Republican Secretary of State Barbara Cegavske said she was “pleased that the truth was uncovered.” (Nevada Current file photo)
Donald Kirk Hartle, a Clark County man Republicans showcased in attempts to spread misinformation and unfounded claims about massive voter fraud, pled guilty Tuesday to voting more than once during the same election.
“Though rare, voter fraud can undercut trust in our election system,” Attorney General Aaron Ford said in a statement Tuesday. “This particular case of voter fraud was particularly egregious because the offender continually spread inaccurate information about our elections despite being the source of fraud himself. I am glad to see Mr. Hartle being held accountable for his actions, and I want to stress that our office will pursue any credible allegations of voter fraud.
The Nevada Republican Party had promoted Kirk’s story that his wife Rosemarie, who died in 2017, had cast a ballot in the 2020 election.
They used his story to show “irregularities” to support allegations of widespread voter fraud Republicans were making without evidence.
“The media needs to understand we are finding concrete cases of voter irregularities that they must expose,” the Nevada GOP wrote on Twitter in November 2020.
Plot twist: It was Hartle who voted under his late wife’s name.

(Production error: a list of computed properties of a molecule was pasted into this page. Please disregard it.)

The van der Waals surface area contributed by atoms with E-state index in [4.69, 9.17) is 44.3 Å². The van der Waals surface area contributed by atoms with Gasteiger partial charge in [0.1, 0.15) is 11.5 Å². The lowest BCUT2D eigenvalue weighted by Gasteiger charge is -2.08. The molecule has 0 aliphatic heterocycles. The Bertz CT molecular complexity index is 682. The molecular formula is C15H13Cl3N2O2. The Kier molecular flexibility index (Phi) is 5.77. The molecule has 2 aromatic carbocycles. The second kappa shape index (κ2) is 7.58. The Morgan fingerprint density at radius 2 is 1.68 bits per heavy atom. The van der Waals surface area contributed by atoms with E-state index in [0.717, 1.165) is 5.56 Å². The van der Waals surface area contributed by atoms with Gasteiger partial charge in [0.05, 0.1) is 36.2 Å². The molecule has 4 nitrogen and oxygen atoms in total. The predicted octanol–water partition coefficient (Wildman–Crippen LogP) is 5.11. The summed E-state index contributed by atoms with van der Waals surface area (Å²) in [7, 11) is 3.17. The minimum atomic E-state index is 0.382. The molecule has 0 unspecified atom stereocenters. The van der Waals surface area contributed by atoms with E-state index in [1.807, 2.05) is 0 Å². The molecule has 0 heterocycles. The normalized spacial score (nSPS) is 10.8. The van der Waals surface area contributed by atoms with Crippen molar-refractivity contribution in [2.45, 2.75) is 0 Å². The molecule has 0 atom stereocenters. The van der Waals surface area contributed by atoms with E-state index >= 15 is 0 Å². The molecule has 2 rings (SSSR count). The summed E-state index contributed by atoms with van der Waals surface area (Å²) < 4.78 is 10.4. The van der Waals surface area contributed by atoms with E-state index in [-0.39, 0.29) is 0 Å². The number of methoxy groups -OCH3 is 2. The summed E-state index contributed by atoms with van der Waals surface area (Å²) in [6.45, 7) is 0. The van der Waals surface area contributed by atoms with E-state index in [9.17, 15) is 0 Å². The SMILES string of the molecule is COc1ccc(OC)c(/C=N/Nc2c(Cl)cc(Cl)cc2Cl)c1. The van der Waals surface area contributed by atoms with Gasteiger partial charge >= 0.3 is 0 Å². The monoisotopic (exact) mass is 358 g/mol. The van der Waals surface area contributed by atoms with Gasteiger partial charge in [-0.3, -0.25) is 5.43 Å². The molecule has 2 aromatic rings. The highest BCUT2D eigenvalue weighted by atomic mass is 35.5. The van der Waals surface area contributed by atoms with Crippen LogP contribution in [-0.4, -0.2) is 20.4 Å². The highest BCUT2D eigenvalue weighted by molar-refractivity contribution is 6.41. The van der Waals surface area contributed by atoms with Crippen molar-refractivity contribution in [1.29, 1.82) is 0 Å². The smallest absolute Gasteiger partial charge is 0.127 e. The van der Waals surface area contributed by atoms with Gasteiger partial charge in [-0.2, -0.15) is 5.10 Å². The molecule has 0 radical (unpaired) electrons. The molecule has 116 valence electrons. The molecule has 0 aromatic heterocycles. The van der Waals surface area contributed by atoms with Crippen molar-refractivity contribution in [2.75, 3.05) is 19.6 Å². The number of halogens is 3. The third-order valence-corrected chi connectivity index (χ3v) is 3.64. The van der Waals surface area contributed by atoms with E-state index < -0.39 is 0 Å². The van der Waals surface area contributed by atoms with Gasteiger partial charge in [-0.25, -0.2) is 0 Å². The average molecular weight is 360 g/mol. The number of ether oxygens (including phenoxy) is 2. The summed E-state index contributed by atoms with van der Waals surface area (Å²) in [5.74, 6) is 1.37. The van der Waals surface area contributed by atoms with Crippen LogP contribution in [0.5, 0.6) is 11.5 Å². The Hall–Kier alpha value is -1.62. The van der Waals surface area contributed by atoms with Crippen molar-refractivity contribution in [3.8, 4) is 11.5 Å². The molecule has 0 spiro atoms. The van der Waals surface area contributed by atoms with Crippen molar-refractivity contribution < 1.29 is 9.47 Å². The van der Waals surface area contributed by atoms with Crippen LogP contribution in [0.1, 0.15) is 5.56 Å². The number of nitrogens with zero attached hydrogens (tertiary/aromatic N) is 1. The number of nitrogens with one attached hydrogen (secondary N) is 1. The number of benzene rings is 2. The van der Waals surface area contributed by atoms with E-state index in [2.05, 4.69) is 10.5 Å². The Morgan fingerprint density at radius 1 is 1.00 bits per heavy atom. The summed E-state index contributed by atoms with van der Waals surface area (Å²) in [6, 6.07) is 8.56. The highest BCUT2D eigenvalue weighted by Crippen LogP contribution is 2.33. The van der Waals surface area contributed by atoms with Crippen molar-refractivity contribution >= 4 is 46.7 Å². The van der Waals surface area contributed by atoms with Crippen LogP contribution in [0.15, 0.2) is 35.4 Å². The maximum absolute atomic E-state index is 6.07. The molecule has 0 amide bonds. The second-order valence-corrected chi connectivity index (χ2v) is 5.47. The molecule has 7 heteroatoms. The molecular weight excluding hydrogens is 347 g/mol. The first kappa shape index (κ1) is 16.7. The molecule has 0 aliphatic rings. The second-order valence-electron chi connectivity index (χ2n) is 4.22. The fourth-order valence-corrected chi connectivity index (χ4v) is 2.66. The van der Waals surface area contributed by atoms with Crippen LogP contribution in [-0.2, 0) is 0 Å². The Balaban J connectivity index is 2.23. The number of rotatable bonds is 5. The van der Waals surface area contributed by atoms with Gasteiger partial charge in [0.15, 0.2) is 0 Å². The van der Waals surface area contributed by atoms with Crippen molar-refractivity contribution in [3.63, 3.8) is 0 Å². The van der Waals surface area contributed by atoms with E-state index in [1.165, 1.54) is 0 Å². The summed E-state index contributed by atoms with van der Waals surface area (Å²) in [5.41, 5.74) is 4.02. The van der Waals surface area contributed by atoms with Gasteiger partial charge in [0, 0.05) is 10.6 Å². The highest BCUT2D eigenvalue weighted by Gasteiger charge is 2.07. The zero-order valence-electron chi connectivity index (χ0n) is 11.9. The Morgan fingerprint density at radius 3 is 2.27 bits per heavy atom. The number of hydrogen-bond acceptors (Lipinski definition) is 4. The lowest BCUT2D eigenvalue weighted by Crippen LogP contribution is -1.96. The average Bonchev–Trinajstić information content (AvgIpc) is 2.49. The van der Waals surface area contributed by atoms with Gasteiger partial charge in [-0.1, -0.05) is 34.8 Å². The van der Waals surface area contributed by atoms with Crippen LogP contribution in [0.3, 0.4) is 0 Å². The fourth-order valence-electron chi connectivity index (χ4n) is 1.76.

Hartle, who is expected to appear in court Wednesday, is required to pay a $2,000 fine and will serve a one-year term of informal probation. He could potentially have his felony charge reduced to a gross misdemeanor if he stays out of trouble during that time.
The Nevada Republican Party has not commented on the guilty plea.
Republicans ranging from former President Donald Trump, who lost in Nevada as well as the presidential election, to the Nevada Republicans, who gained numerous legislative seats in the same cycle, have pushed unfounded claims of voter fraud.
Nevada Senate candidate Adam Laxalt and the Trump campaign filed a lawsuit in November 2020 alleging “many irregularities.”
Later, he filed another suit against the Nevada Secretary of State claiming, again without evidence, that “noncitizens may have voted.” The suit was later dropped in March.
Secretary of State Barbara Cegavske, a Republican, reviewed allegations and announced in April there was no evidence of widespread voter fraud.
In a statement Tuesday on Hartle’s guilty plea, she said she was, “pleased that the truth was uncovered.”
“I’d like to thank the criminal investigators within our Securities Division for pursuing the evidence and investigating this case,” she said.
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